Tuesday, July 04, 2006

More stories about New Orleans in general

I was not aware that New Orleans is also suffering drought. How ironic. They’ve had 30 inches less rain than usual since Hurricane Rita, according to my cousin. This produces various effects, besides the burned out yards, that were previously so lushly green. There are visible holes in the ground in places. The roads are buckling, as the underlying earth dries out, the road surfaces drop unevenly creating some amazing pot holes.

Lots of little things just haven’t been a priority. Many road sign are missing, so I was often unsure what street I was on or was crossing. Along St. Charles Street I was pleasantly surprised that many of the stately live oaks have survived – lost some branches, but still standing, but driving home at night I noticed a lot of the street lights were missing. I can't imagine what it was like when there was no power and the roads were full of debris.

My cousin took me around his property one day. What was once a jungle is quite bare, but with plenty of piles of brush and debris. Many trees were lost, including one they were hoping would come down. Only a couple of big trees are left: two cypresses and a pine – all of them leaning the way the wind pushed them.

One spot was especially bare, where the tornado had touched down. I didn’t realize the hurricane was full of tornadoes too. A shed was destroyed, and the garage, which was partially falling in, had the roof totally cave in, though the walls were kept up by vines.

The four foot swimming pool has totally evaporated in this drought. My cousin showed me where the roof of the house next door had blown into the yard and onto the fence. Surprisingly the maze of gardenia bushes seems to have survived.

The amount of clearing they have had to do is amazing. He has gone through four chain-saws and has had numerous relatives and friends help. The downed trees were a factor in not getting robbed, as no one could get to their house.

The house itself sustained roof damage, so it leaked through and damaged many things. The small back porch that was crushed by a fallen tree has been replaced by a more substantial back porch, which is now full of plants, but also an area for the cats. One of the rooms upstairs has been redone – in lilac with a sky blue ceiling. The ceiling has been raised to the roof – giving a more spacious feel.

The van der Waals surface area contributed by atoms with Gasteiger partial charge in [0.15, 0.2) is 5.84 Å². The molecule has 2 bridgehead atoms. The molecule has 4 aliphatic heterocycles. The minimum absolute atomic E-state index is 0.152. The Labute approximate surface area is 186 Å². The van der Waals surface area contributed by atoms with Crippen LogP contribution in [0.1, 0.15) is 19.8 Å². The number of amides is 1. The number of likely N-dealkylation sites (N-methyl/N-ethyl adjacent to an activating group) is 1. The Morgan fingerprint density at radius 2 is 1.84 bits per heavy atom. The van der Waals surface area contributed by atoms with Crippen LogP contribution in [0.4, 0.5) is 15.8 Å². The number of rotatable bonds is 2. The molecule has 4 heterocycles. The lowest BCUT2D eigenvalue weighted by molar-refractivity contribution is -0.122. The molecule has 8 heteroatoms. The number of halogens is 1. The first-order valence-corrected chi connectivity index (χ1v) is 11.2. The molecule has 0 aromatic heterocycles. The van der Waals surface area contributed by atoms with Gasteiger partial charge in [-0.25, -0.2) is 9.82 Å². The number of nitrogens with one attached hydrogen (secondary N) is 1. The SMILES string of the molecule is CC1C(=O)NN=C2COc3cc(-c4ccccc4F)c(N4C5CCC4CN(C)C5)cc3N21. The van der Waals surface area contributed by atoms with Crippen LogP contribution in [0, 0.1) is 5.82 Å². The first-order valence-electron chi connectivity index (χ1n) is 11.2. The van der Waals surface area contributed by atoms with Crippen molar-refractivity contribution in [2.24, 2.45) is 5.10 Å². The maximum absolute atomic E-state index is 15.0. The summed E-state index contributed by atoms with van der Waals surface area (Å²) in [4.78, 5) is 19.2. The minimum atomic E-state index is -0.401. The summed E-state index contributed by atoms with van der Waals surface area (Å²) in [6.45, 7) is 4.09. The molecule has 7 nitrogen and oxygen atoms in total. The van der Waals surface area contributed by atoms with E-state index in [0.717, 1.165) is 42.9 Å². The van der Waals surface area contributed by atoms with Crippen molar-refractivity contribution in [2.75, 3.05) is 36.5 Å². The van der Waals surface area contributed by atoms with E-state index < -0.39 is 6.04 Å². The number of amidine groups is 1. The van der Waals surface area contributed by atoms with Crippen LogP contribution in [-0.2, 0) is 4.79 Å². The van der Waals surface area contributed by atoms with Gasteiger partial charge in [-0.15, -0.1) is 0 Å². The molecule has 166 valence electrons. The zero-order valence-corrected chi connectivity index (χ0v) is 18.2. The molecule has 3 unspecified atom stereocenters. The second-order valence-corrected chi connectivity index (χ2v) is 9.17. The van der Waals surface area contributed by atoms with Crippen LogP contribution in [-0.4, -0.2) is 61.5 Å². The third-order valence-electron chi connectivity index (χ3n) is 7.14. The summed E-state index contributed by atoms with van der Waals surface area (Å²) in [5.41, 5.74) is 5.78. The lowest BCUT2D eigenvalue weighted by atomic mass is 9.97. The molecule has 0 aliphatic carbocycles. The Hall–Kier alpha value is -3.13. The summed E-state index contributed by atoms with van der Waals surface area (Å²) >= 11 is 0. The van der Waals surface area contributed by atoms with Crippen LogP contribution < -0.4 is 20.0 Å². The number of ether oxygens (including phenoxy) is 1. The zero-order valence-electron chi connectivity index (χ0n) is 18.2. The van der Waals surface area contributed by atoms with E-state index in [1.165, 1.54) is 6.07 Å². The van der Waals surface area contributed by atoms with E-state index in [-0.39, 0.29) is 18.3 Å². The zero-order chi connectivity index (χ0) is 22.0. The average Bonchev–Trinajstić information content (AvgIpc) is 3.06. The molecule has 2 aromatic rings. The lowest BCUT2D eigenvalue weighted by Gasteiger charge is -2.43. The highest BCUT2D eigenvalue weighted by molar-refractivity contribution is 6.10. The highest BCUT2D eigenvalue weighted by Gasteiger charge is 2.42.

One morning I helped my cousin and his lady inventory her Barbie and other collectible doll boxes. With the damage to the original boxes, the dolls will have lost their value. So I was describing Barbie doll boxes – year, edition, item #, value, like cataloging books. I actually got a bit intrigued, but not enough to try a hand at collecting something like this myself.

The other thing that I am sure has suffered in this post Katrina period is relationships. I saw that with my cousin. The stresses of loss, instability of jobs and life, lack of services, finances, dealing with insurance, FEMA, and tons of paperwork can be overwhelming and put a strain on the best of relationships.

Just a quick example about finances: they have bee allotted $15,000 for clean-up of their yard and that has long since been spent. My cousin has put in all his savings, small inheritance, bonus, and paychecks. She has spent all of her insurance money, savings, and cashed in CD’s. And there is a lot more to be done. I wish them well.

Lance was lucky - some roof damage, but no water got into the house, though the refrigerator had to be hauled out to the side of the road, and I'm sure there was damage outside. So I saw the range from a little damage, to major damage, to total loss.

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